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Part IV. The Life And Teachings Of Jesus

Paper 126

3. The Fifteenth Year (A.D. 9)

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126:3.1  By the middle of this fifteenth year—and we are reckoning time in accordance with the twentieth-century calendar, not by the Jewish year—Jesus had taken a firm grasp upon the management of his family. Before this year had passed, their savings had about disappeared, and they were face to face with the necessity of disposing of one of the Nazareth houses which Joseph and his neighbor Jacob owned in partnership.

126:3.2  On Wednesday evening, April 17, A.D. 9, Ruth, the baby of the family, was born, and to the best of his ability Jesus endeavored to take the place of his father in comforting and ministering to his mother during this trying and peculiarly sad ordeal. For almost a score of years (until he began his public ministry) no father could have loved and nurtured his daughter any more affectionately and faithfully than Jesus cared for little Ruth. And he was an equally good father to all the other members of his family.

126:3.3  During this year Jesus first formulated the prayer which he subsequently taught to his apostles, and which to many has become known as "The Lord's Prayer." In a way it was an evolution of the family altar; they had many forms of praise and several formal prayers. After his father's death Jesus tried to teach the older children to express themselves individually in prayer—much as he so enjoyed doing—but they could not grasp his thought and would invariably fall back upon their memorized prayer forms. It was in this effort to stimulate his older brothers and sisters to say individual prayers that Jesus would endeavor to lead them along by suggestive phrases, and presently, without intention on his part, it developed that they were all using a form of prayer which was largely built up from these suggestive lines which Jesus had taught them.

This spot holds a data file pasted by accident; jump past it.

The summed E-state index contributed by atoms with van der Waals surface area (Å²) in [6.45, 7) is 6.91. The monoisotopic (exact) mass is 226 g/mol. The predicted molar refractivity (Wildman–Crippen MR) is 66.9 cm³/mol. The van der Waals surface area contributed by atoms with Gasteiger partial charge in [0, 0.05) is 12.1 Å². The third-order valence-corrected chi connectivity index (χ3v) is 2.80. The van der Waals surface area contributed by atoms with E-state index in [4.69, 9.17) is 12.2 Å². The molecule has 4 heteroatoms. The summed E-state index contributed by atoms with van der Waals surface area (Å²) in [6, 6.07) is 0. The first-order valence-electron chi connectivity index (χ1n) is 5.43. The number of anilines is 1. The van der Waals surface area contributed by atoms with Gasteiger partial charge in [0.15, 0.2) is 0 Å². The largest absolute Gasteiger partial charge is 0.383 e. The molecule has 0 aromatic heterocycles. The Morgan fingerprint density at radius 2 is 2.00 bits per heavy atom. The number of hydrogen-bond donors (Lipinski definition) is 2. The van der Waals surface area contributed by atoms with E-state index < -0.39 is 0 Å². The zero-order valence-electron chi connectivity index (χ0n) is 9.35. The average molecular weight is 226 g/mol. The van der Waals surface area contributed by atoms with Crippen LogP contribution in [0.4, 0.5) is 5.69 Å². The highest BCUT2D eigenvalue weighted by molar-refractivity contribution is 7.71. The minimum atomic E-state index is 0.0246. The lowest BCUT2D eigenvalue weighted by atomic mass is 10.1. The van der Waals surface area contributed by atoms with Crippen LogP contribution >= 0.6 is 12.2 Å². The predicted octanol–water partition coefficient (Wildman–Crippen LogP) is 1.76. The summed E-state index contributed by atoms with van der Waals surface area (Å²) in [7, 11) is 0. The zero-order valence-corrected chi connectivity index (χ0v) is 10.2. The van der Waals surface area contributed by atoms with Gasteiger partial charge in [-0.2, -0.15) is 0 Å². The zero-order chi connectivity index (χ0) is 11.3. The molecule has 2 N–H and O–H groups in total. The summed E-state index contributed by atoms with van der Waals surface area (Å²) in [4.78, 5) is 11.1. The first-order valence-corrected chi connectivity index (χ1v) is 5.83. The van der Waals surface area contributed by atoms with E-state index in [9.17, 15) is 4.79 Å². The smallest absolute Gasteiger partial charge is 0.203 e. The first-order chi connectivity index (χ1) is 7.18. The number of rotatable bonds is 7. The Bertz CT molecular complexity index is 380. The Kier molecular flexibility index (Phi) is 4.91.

126:3.4  At last Jesus gave up the idea of having each member of the family formulate spontaneous prayers, and one evening in October he sat down by the little squat lamp on the low stone table, and, on a piece of smooth cedar board about eighteen inches square, with a piece of charcoal he wrote out the prayer which became from that time on the standard family petition.

126:3.5  This year Jesus was much troubled with confused thinking. Family responsibility had quite effectively removed all thought of immediately carrying out any plan for responding to the Jerusalem visitation directing him to "be about his Father's business." Jesus rightly reasoned that the watchcare of his earthly father's family must take precedence of all duties; that the support of his family must become his first obligation.

126:3.6  In the course of this year Jesus found a passage in the so-called Book of Enoch which influenced him in the later adoption of the term "Son of Man" as a designation for his bestowal mission on Urantia. He had thoroughly considered the idea of the Jewish Messiah and was firmly convinced that he was not to be that Messiah. He longed to help his father's people, but he never expected to lead Jewish armies in overthrowing the foreign domination of Palestine. He knew he would never sit on the throne of David at Jerusalem. Neither did he believe that his mission was that of a spiritual deliverer or moral teacher solely to the Jewish people. In no sense, therefore, could his life mission be the fulfillment of the intense longings and supposed Messianic prophecies of the Hebrew scriptures; at least, not as the Jews understood these predictions of the prophets. Likewise he was certain he was never to appear as the Son of Man depicted by the Prophet Daniel.

126:3.7  But when the time came for him to go forth as a world teacher, what would he call himself? What claim should he make concerning his mission? By what name would he be called by the people who would become believers in his teachings?